David Borden, Executive Director
Unfortunately for California schoolkids, as a result of the locker closures, some young people had developed posture problems, with resultant chronic pain, as a result of having to carry all of their books around all day. KQED interviewed once such student from North Hollywood. He typically carried about 30 pounds of books with him, which was 19% of his body weight, nearly twice the maximum recommended by the American Chiropractic Association. As a teenager he had become a regular user of Tylenol in order to manage the pain.
The reason I chose that story for my editorial that week was the unpredictable nature of it. There are a lot of things that are easy to predict about drug prohibition laws, based on historical experience. We know that prohibition causes crime, and builds up organized crime entities, by putting a lucrative industry with its hundreds of billions of dollars of annual revenues into a criminal underground. We know that prohibition causes preventable deaths, especially of the addicted, by ensuring that users of the banned drugs obtain them from that underground, which lacks the regulation and quality controls that legal industries have. We know that prohibition has a corrupting effect on youth, and others -- the guns and the drug trade in the schools issue that legitimately concerned California administrators is a frightening example -- by providing job opportunities for those who are attracted to the those moneymaking opportunities and the associated glamour.
But who would have guessed the drug war would lead to teen back pain? Lest any should dismiss that issue as unimportant by comparison with the harms of drugs, and of guns in the schools, remember that the guns and drugs didn't go away as a result of the lock closures. Did anyone really think they would, for that matter? Back pain is an issue that can deeply affect the life of a sufferer, young or old, and which for many can go uncorrected for a lifetime. Lockers are part of a school's infrastucture. When drug policy leads us to start dismantling infrastructure, that is a sign of a policy problem.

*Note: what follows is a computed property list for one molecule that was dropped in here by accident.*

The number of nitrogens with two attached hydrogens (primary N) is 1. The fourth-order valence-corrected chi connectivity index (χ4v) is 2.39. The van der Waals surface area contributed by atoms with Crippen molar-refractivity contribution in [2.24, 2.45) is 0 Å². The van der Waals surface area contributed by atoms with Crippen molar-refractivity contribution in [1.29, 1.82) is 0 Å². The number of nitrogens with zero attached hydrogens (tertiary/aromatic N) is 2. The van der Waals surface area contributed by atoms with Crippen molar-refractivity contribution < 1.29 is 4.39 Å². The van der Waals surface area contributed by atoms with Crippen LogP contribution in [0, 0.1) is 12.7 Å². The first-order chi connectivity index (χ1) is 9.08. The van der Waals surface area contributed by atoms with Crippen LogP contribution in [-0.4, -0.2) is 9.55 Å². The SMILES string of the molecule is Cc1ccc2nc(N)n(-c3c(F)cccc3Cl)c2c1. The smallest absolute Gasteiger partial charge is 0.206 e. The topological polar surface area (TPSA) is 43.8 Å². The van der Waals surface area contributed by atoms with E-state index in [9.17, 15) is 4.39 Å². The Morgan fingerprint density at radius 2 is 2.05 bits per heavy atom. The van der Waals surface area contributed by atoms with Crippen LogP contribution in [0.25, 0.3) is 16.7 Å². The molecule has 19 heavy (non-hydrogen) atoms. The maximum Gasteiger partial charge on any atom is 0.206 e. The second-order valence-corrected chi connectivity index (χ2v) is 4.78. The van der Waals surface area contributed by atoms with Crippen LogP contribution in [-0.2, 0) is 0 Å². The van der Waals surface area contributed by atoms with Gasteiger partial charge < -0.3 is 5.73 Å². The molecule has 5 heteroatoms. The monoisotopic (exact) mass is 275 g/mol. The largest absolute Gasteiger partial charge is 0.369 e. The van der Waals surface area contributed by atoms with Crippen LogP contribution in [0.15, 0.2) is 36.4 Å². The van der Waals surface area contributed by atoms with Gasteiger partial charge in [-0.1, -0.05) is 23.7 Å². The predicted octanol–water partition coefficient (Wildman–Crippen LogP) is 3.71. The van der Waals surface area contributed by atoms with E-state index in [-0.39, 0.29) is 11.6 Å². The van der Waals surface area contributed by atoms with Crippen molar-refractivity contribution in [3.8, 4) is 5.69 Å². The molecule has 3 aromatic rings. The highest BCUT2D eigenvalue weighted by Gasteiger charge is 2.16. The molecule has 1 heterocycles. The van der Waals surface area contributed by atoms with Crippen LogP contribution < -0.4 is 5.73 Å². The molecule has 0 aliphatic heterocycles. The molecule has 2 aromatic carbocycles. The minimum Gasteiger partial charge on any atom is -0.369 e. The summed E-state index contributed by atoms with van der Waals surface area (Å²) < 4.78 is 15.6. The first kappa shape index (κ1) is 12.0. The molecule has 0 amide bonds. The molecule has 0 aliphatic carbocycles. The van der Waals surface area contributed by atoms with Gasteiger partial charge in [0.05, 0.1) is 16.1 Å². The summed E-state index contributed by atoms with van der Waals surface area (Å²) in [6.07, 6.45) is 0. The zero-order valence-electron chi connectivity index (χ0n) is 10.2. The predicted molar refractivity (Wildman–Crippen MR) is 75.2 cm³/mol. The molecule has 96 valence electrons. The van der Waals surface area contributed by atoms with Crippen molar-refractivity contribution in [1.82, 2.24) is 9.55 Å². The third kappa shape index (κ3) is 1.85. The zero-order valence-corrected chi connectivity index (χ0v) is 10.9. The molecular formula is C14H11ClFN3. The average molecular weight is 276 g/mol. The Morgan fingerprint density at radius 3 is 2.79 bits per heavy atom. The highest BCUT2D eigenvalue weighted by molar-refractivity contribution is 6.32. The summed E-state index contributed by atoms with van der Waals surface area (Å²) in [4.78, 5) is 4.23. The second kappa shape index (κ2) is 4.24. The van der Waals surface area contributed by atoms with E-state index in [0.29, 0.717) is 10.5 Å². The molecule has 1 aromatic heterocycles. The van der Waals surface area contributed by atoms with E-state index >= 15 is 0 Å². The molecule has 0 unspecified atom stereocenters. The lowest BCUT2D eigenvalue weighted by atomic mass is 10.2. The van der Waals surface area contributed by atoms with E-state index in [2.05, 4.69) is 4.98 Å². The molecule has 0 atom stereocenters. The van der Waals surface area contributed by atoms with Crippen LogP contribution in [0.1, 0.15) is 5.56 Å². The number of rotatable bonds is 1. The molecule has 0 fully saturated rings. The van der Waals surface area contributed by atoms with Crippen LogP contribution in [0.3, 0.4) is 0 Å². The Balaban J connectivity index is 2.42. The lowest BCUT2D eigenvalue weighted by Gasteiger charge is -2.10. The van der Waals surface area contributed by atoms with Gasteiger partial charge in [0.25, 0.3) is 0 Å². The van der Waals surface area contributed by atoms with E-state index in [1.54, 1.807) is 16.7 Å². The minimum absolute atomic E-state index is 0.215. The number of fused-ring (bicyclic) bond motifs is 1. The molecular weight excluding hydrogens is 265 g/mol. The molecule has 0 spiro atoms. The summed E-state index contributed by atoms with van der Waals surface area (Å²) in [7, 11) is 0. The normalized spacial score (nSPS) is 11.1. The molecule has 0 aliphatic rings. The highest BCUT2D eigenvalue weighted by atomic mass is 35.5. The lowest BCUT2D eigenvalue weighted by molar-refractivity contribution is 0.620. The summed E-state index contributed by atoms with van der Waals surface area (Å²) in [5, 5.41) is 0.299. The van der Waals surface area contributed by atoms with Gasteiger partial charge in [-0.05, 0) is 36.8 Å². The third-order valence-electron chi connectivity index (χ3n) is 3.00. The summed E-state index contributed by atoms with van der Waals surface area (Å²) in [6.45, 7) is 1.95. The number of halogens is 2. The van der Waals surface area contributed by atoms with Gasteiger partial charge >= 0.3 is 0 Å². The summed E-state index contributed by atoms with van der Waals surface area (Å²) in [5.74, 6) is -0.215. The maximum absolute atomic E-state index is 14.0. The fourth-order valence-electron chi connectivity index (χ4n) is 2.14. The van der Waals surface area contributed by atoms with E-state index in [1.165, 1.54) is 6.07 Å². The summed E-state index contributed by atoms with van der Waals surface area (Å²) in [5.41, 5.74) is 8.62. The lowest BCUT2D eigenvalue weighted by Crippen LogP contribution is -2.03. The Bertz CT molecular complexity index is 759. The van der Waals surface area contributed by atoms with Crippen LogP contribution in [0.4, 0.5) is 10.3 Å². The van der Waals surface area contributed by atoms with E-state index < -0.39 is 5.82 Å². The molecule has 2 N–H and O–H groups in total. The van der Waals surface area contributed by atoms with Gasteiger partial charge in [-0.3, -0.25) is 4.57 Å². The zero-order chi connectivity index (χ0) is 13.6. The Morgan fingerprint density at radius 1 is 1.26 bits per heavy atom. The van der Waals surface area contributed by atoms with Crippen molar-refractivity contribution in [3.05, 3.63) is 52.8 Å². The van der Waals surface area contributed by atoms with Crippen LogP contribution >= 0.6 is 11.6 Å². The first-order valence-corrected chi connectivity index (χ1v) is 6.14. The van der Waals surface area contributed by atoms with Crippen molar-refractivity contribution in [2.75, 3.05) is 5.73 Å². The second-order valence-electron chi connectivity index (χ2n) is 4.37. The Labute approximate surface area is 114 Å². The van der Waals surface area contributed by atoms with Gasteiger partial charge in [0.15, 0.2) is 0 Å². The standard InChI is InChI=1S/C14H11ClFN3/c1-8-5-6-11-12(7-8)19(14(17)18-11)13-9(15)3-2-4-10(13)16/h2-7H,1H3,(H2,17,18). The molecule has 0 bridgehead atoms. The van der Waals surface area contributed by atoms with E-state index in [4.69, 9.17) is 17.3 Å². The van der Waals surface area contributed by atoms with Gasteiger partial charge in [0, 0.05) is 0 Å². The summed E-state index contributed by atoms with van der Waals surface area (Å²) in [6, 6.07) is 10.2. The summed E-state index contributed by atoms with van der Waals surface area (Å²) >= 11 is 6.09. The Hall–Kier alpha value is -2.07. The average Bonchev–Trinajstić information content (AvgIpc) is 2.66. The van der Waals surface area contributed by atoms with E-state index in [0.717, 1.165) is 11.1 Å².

This week our blog reported on another unpredictable public health problem from the drug laws, a more dramatic and gruesome one. In Brazil, the drug war is exacerbating a deadly plague carried by mosquitoes. The problem is that one in four people in the city of Rio de Janeiro live in the poverty-stricken "favelas," or shantytowns, where pools of water are common during the rainy season, which attracts the mosquito population. But access for authorities to the favelas is hampered by Rio's raging drug war, hampering efforts to contain the disease. Of course, these drug wars are happening only because drugs are illegal, prompting the governor of the state of Rio de Janeiro to call for legalization last year.
After 14 years in drug policy, it's not so very often that I learn a new angle. Yet I have no doubt that there are many unintended consequences of prohibition which have yet to be brought to light, and many impossible-to-predict harms from prohibition that we have yet to see.